While studying architecture in Strasbourg, Kouyaté fell in love with the Parisian fashion scene and moved to Paris to begin working as a clothing designer. He soon launched a subversive type of fashion, sustainable but also modern and offering women a new liberty.
With an African inheritance, XULY.Bët is best known for its use of recycled clothing to create high fashion, reshaping found garments by cutting, stitching and making modifications that range from the subtle shaping to the complete transformation of the clothing function. Like simple nylon garments transformed into beautiful pieces using techniques such as tie-dye.
His energetic style is conserved in the threads left hanging at the end of stitching, their red color often emphasizing the process of transformation from discarded garment to designer statement. Kouyaté's reshaping of garments includes the transformation of dresses into skirts, skirts into bags, stockings into halter tops, and sweaters stitched together to create dresses. His work also incorporates aspects of his roots and life, which encloses contemporary, urban Africa as well as the fashion worlds of Paris and New York.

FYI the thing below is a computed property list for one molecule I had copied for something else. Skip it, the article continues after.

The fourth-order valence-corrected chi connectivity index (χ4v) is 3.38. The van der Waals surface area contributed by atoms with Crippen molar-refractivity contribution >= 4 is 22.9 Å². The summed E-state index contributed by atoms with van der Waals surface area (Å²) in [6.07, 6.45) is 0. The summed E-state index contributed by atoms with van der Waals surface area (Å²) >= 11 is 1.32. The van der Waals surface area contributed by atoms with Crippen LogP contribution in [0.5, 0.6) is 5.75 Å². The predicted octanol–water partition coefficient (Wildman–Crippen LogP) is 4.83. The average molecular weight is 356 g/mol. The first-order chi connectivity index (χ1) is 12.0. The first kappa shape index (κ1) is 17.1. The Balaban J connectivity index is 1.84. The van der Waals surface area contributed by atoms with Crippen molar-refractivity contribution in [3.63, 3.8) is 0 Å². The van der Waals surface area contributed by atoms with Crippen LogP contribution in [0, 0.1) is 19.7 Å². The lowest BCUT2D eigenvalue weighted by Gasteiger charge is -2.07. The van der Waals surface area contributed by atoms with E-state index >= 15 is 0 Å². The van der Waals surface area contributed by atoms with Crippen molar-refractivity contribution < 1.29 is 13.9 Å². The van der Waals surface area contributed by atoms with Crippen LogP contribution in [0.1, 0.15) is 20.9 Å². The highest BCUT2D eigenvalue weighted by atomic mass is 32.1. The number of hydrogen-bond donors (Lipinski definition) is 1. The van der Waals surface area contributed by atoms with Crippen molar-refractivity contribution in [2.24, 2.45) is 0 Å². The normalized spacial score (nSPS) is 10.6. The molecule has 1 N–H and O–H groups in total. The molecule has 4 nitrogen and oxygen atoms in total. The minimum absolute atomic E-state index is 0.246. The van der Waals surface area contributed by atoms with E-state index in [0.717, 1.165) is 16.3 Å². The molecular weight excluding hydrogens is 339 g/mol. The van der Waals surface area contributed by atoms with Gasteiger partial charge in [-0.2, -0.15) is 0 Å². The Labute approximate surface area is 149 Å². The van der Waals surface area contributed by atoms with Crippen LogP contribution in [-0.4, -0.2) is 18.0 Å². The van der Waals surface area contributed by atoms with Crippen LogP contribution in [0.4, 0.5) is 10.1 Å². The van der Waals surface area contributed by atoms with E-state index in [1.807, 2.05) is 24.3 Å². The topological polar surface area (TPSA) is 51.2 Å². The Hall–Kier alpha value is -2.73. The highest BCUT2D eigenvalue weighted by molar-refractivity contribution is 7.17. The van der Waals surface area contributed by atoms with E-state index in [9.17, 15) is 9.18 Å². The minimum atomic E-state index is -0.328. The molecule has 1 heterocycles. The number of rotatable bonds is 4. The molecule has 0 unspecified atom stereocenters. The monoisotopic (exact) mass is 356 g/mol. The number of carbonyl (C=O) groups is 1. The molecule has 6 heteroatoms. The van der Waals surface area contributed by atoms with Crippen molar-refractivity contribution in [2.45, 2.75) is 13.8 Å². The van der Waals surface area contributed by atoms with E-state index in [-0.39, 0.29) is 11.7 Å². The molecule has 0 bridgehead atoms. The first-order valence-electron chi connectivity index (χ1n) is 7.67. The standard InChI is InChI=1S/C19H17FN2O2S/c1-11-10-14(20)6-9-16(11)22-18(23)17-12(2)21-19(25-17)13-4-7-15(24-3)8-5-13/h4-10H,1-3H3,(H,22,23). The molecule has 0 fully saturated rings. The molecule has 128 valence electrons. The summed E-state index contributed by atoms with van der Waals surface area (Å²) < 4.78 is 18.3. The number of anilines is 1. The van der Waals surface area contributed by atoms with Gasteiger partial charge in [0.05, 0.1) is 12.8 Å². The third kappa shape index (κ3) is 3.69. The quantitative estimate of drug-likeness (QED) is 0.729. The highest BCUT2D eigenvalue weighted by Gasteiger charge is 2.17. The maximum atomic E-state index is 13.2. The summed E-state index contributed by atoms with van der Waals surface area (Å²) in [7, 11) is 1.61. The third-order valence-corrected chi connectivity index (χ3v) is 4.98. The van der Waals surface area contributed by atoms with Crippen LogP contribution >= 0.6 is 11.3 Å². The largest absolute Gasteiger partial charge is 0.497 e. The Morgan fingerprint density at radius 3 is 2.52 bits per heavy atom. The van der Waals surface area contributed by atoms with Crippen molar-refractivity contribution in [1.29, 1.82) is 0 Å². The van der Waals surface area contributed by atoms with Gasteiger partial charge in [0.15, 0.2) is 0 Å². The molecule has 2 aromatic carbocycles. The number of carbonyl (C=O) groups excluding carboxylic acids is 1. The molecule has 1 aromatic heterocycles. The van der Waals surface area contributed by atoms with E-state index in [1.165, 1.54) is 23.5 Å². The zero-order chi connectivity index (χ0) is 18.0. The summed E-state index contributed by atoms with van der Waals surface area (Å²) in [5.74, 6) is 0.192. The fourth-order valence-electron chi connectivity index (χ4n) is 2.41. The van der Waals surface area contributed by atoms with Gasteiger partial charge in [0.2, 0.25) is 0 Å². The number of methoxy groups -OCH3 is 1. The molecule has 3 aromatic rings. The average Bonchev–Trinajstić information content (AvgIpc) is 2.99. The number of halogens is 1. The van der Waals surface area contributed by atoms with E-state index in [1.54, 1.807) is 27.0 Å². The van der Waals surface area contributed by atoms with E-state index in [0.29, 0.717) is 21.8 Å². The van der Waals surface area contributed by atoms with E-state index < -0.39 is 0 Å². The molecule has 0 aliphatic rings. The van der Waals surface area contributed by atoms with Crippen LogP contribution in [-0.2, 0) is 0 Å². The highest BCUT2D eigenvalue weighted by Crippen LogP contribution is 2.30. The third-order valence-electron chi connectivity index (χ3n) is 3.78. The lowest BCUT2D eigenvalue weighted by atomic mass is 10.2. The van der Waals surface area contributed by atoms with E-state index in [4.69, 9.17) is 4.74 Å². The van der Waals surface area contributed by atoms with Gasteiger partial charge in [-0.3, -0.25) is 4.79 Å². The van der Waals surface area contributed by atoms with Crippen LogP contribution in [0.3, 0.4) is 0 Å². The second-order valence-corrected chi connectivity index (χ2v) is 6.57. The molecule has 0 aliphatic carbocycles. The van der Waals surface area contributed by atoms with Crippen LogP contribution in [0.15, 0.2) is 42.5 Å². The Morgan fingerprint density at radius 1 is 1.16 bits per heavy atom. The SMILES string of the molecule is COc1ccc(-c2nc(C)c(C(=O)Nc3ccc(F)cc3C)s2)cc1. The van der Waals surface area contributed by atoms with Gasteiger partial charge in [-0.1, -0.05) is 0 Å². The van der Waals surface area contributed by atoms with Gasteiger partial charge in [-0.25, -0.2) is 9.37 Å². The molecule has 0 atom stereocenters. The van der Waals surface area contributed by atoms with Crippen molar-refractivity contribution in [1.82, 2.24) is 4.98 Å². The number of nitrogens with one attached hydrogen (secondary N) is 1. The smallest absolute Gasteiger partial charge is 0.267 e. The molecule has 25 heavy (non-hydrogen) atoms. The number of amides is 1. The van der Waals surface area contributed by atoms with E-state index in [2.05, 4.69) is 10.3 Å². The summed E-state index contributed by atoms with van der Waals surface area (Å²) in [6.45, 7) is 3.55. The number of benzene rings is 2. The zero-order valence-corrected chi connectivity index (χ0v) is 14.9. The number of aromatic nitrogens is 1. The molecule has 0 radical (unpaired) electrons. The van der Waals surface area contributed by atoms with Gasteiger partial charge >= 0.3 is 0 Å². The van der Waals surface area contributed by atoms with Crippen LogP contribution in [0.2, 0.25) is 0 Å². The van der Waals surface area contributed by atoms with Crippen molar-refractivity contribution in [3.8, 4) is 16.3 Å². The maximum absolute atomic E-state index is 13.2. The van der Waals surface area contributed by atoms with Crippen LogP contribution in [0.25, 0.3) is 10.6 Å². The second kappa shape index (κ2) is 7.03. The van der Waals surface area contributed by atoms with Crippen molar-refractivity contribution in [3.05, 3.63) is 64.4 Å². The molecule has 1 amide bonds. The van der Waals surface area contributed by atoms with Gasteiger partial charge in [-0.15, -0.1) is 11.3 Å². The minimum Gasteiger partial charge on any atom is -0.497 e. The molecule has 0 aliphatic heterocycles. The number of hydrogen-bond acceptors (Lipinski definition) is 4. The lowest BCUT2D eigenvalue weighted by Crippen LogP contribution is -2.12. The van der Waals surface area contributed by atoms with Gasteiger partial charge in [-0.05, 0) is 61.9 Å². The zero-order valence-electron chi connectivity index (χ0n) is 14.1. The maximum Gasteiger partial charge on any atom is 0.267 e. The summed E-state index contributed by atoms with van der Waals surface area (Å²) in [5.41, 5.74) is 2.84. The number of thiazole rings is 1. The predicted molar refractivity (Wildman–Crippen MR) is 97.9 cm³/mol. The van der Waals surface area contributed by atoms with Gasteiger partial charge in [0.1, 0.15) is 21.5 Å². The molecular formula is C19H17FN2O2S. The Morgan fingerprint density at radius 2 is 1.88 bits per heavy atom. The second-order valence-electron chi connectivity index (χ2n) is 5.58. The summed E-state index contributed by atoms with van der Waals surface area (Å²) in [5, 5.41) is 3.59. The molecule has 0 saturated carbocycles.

XULY.Bët clothing and the designer himself have been featured in prominent publications, including French Glamour, The New York Times, Le Figaro, and Essence. His clothing also played a prominent role in Robert Altman's film Ready To Wear (1994).
The designer's personal background, as well as his work, drew substantial attention from both the fashion and the popular press, particularly in the early 1990s. In the early 2000s, Kouyaté continued to design actively, marketing his clothing through several shops in Paris and for international clients.